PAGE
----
The Atmospheric Ozone Levels Around the Tropics Wrecked by Ancient Volcanic Eruption

The Atmospheric Ozone Levels Around the Tropics Wrecked by Ancient Volcanic Eruption
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The massive drop in atmospheric ozone levels around the tropics around 60 to 100,000 years ago is finally explained. An international research team found new shocking details, unveiling the culprit.

As per the team’s discovery, the major ozone loss was triggered by the eruption of the supervolcano Toba (present-day Indonesia), contributing to a bottleneck in the human population at that time. So how the team succeeded in getting enough proof?

Here is what you need to know.

Ancient Volcanic Eruption is to Blame

The team analyzed UV radiation levels after the supervolcano’s eruption using an advanced climate model created by NASA GISS, dubbed ModelE. The data accuracy was essential, and researchers simulated the possible aftermath of various types of eruptions.

The resulting modelling indicates that the Toba SO2 (sulfur dioxide) cloud exhausted global ozone levels by up to 50 %. Also, the team discovered that the consequences on ozone were enormous, even under small eruption cases.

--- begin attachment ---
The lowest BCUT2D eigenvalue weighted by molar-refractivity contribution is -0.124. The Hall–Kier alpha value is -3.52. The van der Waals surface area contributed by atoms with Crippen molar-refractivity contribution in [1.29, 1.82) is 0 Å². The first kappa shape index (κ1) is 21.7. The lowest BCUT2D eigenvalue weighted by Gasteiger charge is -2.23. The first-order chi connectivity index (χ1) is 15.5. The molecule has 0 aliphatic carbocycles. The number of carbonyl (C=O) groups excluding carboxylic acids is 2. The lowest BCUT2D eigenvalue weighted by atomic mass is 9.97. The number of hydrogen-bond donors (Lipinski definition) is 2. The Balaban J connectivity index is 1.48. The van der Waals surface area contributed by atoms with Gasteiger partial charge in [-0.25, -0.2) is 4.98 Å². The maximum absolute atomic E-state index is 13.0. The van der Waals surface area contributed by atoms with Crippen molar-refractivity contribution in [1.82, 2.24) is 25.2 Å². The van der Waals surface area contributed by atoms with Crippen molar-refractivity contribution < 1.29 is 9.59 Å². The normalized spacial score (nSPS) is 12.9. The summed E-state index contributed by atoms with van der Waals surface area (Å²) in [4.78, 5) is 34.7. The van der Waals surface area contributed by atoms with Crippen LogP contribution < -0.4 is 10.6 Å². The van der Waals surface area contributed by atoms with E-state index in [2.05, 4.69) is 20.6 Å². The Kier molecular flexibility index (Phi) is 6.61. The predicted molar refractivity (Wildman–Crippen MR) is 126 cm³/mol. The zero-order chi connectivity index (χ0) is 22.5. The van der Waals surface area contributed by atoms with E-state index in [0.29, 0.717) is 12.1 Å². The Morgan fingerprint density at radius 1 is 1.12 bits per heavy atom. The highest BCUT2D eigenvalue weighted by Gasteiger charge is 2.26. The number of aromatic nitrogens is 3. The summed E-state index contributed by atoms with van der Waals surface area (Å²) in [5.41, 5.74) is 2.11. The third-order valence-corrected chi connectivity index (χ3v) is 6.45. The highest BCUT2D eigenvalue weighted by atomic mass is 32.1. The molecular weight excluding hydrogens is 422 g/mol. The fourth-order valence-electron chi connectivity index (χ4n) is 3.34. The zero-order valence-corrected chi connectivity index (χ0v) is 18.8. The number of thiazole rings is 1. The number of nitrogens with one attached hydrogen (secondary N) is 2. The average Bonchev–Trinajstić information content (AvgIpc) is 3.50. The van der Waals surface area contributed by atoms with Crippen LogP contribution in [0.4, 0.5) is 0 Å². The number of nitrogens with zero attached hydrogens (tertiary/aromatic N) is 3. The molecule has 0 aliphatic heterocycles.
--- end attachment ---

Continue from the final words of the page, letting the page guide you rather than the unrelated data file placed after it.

The subsequent health risks from massive UV radiation at the surface would have affected the human survival rate a lot. Finally, the team compared the UV sterilization effects to the aftermath of a nuclear war. They explained that not only humans could be affected, but marine productivity and crop yields, too.

“Toba has long been posited as a cause of the bottleneck, but initial investigations into the climate variables of temperature and precipitation provided no concrete evidence of a devastating effect on humankind,” stated Sergey Osipov from the Max Planck Institute for Chemistry.

According to scientists, massive volcanic eruptions can emit many gases and ash that build a sunlight-attenuating aerosol coat in the stratosphere. That can cause Earth to significantly cool, a phenomenon known as “volcanic winter.” not

A volcanic winter is powerful enough and could lead to crop failures, cooler oceans, disease, and prolonged El Nino events. The havoc could be unimaginable, but we need better predictions to figure out some ways of preventing such disasters.


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